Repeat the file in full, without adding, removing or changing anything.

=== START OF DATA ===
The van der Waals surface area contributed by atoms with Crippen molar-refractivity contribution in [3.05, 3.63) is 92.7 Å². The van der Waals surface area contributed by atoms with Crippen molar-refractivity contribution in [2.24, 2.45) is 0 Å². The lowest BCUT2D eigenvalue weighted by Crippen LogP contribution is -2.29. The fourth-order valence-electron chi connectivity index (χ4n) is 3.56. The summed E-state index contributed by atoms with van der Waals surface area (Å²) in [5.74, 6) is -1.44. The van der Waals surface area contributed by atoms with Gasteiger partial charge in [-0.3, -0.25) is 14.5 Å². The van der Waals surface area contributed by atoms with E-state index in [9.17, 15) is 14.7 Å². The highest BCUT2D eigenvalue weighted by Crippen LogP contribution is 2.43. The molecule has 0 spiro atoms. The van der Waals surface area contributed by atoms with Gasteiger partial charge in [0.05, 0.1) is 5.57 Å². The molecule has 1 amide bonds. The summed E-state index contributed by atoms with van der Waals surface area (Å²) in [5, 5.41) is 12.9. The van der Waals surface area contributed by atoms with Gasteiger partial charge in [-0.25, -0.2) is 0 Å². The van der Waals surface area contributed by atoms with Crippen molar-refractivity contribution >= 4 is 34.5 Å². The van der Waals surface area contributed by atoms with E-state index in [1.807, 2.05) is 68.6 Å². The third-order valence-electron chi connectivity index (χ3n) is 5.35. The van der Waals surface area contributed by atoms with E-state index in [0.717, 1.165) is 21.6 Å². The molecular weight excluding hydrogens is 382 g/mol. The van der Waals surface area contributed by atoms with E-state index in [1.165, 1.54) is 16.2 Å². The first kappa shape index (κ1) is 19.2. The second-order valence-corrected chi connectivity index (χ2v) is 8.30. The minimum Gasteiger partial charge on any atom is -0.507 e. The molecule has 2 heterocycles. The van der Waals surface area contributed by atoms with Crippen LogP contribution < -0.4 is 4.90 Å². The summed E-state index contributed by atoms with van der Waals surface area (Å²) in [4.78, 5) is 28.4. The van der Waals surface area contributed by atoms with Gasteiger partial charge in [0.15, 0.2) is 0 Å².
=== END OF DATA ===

The van der Waals surface area contributed by atoms with Crippen molar-refractivity contribution in [3.05, 3.63) is 92.7 Å². The van der Waals surface area contributed by atoms with Crippen molar-refractivity contribution in [2.24, 2.45) is 0 Å². The lowest BCUT2D eigenvalue weighted by Crippen LogP contribution is -2.29. The fourth-order valence-electron chi connectivity index (χ4n) is 3.56. The summed E-state index contributed by atoms with van der Waals surface area (Å²) in [5.74, 6) is -1.44. The van der Waals surface area contributed by atoms with Gasteiger partial charge in [-0.3, -0.25) is 14.5 Å². The van der Waals surface area contributed by atoms with E-state index in [9.17, 15) is 14.7 Å². The highest BCUT2D eigenvalue weighted by Crippen LogP contribution is 2.43. The molecule has 0 spiro atoms. The van der Waals surface area contributed by atoms with Gasteiger partial charge in [0.05, 0.1) is 5.57 Å². The molecule has 1 amide bonds. The summed E-state index contributed by atoms with van der Waals surface area (Å²) in [5, 5.41) is 12.9. The van der Waals surface area contributed by atoms with Gasteiger partial charge in [-0.25, -0.2) is 0 Å². The van der Waals surface area contributed by atoms with Crippen molar-refractivity contribution >= 4 is 34.5 Å². The van der Waals surface area contributed by atoms with E-state index in [1.807, 2.05) is 68.6 Å². The third-order valence-electron chi connectivity index (χ3n) is 5.35. The van der Waals surface area contributed by atoms with E-state index in [0.717, 1.165) is 21.6 Å². The molecular weight excluding hydrogens is 382 g/mol. The van der Waals surface area contributed by atoms with E-state index in [1.165, 1.54) is 16.2 Å². The first kappa shape index (κ1) is 19.2. The second-order valence-corrected chi connectivity index (χ2v) is 8.30. The minimum Gasteiger partial charge on any atom is -0.507 e. The molecule has 2 heterocycles. The van der Waals surface area contributed by atoms with Crippen LogP contribution < -0.4 is 4.90 Å². The summed E-state index contributed by atoms with van der Waals surface area (Å²) in [4.78, 5) is 28.4. The van der Waals surface area contributed by atoms with Gasteiger partial charge in [0.15, 0.2) is 0 Å².